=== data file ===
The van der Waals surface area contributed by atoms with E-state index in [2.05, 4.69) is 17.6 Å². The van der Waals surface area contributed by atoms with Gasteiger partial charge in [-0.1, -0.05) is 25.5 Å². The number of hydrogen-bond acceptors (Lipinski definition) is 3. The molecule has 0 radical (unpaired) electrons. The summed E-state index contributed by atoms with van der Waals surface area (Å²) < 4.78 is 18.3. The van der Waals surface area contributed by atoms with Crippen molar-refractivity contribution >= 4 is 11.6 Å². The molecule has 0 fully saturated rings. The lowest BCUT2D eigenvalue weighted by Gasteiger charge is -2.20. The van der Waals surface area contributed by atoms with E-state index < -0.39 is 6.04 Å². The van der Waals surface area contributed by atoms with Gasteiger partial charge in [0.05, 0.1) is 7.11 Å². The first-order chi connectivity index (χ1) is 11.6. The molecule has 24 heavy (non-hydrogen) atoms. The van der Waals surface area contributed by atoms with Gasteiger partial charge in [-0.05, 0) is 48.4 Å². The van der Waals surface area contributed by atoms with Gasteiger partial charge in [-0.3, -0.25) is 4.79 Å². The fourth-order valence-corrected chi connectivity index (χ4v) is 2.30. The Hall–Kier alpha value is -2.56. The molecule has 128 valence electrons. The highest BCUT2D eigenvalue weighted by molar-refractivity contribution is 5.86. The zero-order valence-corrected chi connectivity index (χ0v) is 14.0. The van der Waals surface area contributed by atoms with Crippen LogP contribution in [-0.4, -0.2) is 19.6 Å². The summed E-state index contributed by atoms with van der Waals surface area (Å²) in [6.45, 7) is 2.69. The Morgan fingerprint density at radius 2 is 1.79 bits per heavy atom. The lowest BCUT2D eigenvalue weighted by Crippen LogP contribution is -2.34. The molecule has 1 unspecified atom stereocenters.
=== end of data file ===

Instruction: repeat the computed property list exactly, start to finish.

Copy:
The van der Waals surface area contributed by atoms with E-state index in [2.05, 4.69) is 17.6 Å². The van der Waals surface area contributed by atoms with Gasteiger partial charge in [-0.1, -0.05) is 25.5 Å². The number of hydrogen-bond acceptors (Lipinski definition) is 3. The molecule has 0 radical (unpaired) electrons. The summed E-state index contributed by atoms with van der Waals surface area (Å²) < 4.78 is 18.3. The van der Waals surface area contributed by atoms with Crippen molar-refractivity contribution >= 4 is 11.6 Å². The molecule has 0 fully saturated rings. The lowest BCUT2D eigenvalue weighted by Gasteiger charge is -2.20. The van der Waals surface area contributed by atoms with E-state index < -0.39 is 6.04 Å². The van der Waals surface area contributed by atoms with Gasteiger partial charge in [0.05, 0.1) is 7.11 Å². The first-order chi connectivity index (χ1) is 11.6. The molecule has 24 heavy (non-hydrogen) atoms. The van der Waals surface area contributed by atoms with Gasteiger partial charge in [-0.05, 0) is 48.4 Å². The van der Waals surface area contributed by atoms with Gasteiger partial charge in [-0.3, -0.25) is 4.79 Å². The fourth-order valence-corrected chi connectivity index (χ4v) is 2.30. The Hall–Kier alpha value is -2.56. The molecule has 128 valence electrons. The highest BCUT2D eigenvalue weighted by molar-refractivity contribution is 5.86. The zero-order valence-corrected chi connectivity index (χ0v) is 14.0. The van der Waals surface area contributed by atoms with Crippen LogP contribution in [-0.4, -0.2) is 19.6 Å². The summed E-state index contributed by atoms with van der Waals surface area (Å²) in [6.45, 7) is 2.69. The Morgan fingerprint density at radius 2 is 1.79 bits per heavy atom. The lowest BCUT2D eigenvalue weighted by Crippen LogP contribution is -2.34. The molecule has 1 unspecified atom stereocenters.